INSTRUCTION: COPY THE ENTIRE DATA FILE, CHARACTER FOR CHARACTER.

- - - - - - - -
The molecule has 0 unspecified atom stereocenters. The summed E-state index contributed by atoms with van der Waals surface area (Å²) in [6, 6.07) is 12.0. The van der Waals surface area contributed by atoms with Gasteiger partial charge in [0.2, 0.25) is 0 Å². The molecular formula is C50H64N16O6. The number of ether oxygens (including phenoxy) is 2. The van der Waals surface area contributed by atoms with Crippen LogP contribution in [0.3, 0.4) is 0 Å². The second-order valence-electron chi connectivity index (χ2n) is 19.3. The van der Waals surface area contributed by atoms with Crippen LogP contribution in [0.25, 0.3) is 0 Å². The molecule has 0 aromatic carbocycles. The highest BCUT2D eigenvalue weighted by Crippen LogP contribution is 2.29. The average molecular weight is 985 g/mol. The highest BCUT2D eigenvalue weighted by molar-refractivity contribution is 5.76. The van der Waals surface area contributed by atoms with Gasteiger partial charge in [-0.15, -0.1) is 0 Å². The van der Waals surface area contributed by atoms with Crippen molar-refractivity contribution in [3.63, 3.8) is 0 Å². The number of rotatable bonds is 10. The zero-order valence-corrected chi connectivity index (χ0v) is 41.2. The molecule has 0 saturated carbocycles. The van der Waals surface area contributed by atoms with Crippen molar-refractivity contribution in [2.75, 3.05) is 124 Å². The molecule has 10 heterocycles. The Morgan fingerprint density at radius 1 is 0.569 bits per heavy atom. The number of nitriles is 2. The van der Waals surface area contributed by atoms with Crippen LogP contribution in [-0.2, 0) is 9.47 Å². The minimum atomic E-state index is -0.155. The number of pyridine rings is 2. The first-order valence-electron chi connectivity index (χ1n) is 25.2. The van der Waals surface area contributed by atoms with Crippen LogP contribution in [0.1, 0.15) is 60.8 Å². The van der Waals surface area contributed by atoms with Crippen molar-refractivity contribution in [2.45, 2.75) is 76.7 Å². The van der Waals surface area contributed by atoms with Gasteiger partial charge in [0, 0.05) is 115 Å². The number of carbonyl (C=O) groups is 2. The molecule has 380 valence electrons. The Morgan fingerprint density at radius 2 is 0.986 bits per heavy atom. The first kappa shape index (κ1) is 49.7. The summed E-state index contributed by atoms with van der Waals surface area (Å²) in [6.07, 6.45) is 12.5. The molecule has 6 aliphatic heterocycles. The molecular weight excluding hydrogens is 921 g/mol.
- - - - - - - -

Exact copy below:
The molecule has 0 unspecified atom stereocenters. The summed E-state index contributed by atoms with van der Waals surface area (Å²) in [6, 6.07) is 12.0. The van der Waals surface area contributed by atoms with Gasteiger partial charge in [0.2, 0.25) is 0 Å². The molecular formula is C50H64N16O6. The number of ether oxygens (including phenoxy) is 2. The van der Waals surface area contributed by atoms with Crippen LogP contribution in [0.3, 0.4) is 0 Å². The second-order valence-electron chi connectivity index (χ2n) is 19.3. The van der Waals surface area contributed by atoms with Crippen LogP contribution in [0.25, 0.3) is 0 Å². The molecule has 0 aromatic carbocycles. The highest BCUT2D eigenvalue weighted by Crippen LogP contribution is 2.29. The average molecular weight is 985 g/mol. The highest BCUT2D eigenvalue weighted by molar-refractivity contribution is 5.76. The van der Waals surface area contributed by atoms with Gasteiger partial charge in [-0.15, -0.1) is 0 Å². The van der Waals surface area contributed by atoms with Crippen molar-refractivity contribution in [3.63, 3.8) is 0 Å². The number of rotatable bonds is 10. The zero-order valence-corrected chi connectivity index (χ0v) is 41.2. The molecule has 0 saturated carbocycles. The van der Waals surface area contributed by atoms with Crippen molar-refractivity contribution in [2.75, 3.05) is 124 Å². The molecule has 10 heterocycles. The Morgan fingerprint density at radius 1 is 0.569 bits per heavy atom. The number of nitriles is 2. The van der Waals surface area contributed by atoms with Crippen LogP contribution in [-0.2, 0) is 9.47 Å². The minimum atomic E-state index is -0.155. The number of pyridine rings is 2. The first-order valence-electron chi connectivity index (χ1n) is 25.2. The van der Waals surface area contributed by atoms with Crippen LogP contribution in [0.1, 0.15) is 60.8 Å². The van der Waals surface area contributed by atoms with Crippen molar-refractivity contribution in [2.45, 2.75) is 76.7 Å². The van der Waals surface area contributed by atoms with Gasteiger partial charge in [0, 0.05) is 115 Å². The number of carbonyl (C=O) groups is 2. The molecule has 380 valence electrons. The Morgan fingerprint density at radius 2 is 0.986 bits per heavy atom. The first kappa shape index (κ1) is 49.7. The summed E-state index contributed by atoms with van der Waals surface area (Å²) in [6.07, 6.45) is 12.5. The molecule has 6 aliphatic heterocycles. The molecular weight excluding hydrogens is 921 g/mol.